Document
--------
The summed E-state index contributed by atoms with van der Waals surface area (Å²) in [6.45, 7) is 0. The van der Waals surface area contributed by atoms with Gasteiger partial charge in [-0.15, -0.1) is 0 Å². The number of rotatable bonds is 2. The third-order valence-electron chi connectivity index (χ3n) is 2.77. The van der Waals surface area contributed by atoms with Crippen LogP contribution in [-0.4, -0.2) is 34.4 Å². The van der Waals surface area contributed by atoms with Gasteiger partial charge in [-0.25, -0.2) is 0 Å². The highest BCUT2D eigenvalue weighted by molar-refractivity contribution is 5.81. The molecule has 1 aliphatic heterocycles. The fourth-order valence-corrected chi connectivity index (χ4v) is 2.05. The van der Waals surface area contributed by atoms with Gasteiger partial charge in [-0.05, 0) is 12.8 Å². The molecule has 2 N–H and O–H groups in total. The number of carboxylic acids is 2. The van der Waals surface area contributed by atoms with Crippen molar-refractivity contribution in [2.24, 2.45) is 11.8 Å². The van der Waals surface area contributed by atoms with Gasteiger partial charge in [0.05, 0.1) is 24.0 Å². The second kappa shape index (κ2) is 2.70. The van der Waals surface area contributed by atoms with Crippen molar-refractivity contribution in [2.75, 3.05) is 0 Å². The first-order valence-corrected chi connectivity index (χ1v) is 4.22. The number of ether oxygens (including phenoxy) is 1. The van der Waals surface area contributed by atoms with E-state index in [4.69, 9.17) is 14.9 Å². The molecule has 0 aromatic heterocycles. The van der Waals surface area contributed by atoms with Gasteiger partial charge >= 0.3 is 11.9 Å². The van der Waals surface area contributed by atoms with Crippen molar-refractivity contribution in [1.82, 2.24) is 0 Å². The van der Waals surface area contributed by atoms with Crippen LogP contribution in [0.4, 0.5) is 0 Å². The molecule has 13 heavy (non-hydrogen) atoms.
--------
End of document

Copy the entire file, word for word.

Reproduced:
The summed E-state index contributed by atoms with van der Waals surface area (Å²) in [6.45, 7) is 0. The van der Waals surface area contributed by atoms with Gasteiger partial charge in [-0.15, -0.1) is 0 Å². The number of rotatable bonds is 2. The third-order valence-electron chi connectivity index (χ3n) is 2.77. The van der Waals surface area contributed by atoms with Crippen LogP contribution in [-0.4, -0.2) is 34.4 Å². The van der Waals surface area contributed by atoms with Gasteiger partial charge in [-0.25, -0.2) is 0 Å². The highest BCUT2D eigenvalue weighted by molar-refractivity contribution is 5.81. The molecule has 1 aliphatic heterocycles. The fourth-order valence-corrected chi connectivity index (χ4v) is 2.05. The van der Waals surface area contributed by atoms with Gasteiger partial charge in [-0.05, 0) is 12.8 Å². The molecule has 2 N–H and O–H groups in total. The number of carboxylic acids is 2. The van der Waals surface area contributed by atoms with Crippen molar-refractivity contribution in [2.24, 2.45) is 11.8 Å². The van der Waals surface area contributed by atoms with Gasteiger partial charge in [0.05, 0.1) is 24.0 Å². The second kappa shape index (κ2) is 2.70. The van der Waals surface area contributed by atoms with Crippen molar-refractivity contribution in [2.75, 3.05) is 0 Å². The first-order valence-corrected chi connectivity index (χ1v) is 4.22. The number of ether oxygens (including phenoxy) is 1. The van der Waals surface area contributed by atoms with E-state index in [4.69, 9.17) is 14.9 Å². The molecule has 0 aromatic heterocycles. The van der Waals surface area contributed by atoms with Gasteiger partial charge >= 0.3 is 11.9 Å². The van der Waals surface area contributed by atoms with Crippen molar-refractivity contribution in [1.82, 2.24) is 0 Å². The van der Waals surface area contributed by atoms with Crippen LogP contribution in [0.4, 0.5) is 0 Å². The molecule has 13 heavy (non-hydrogen) atoms.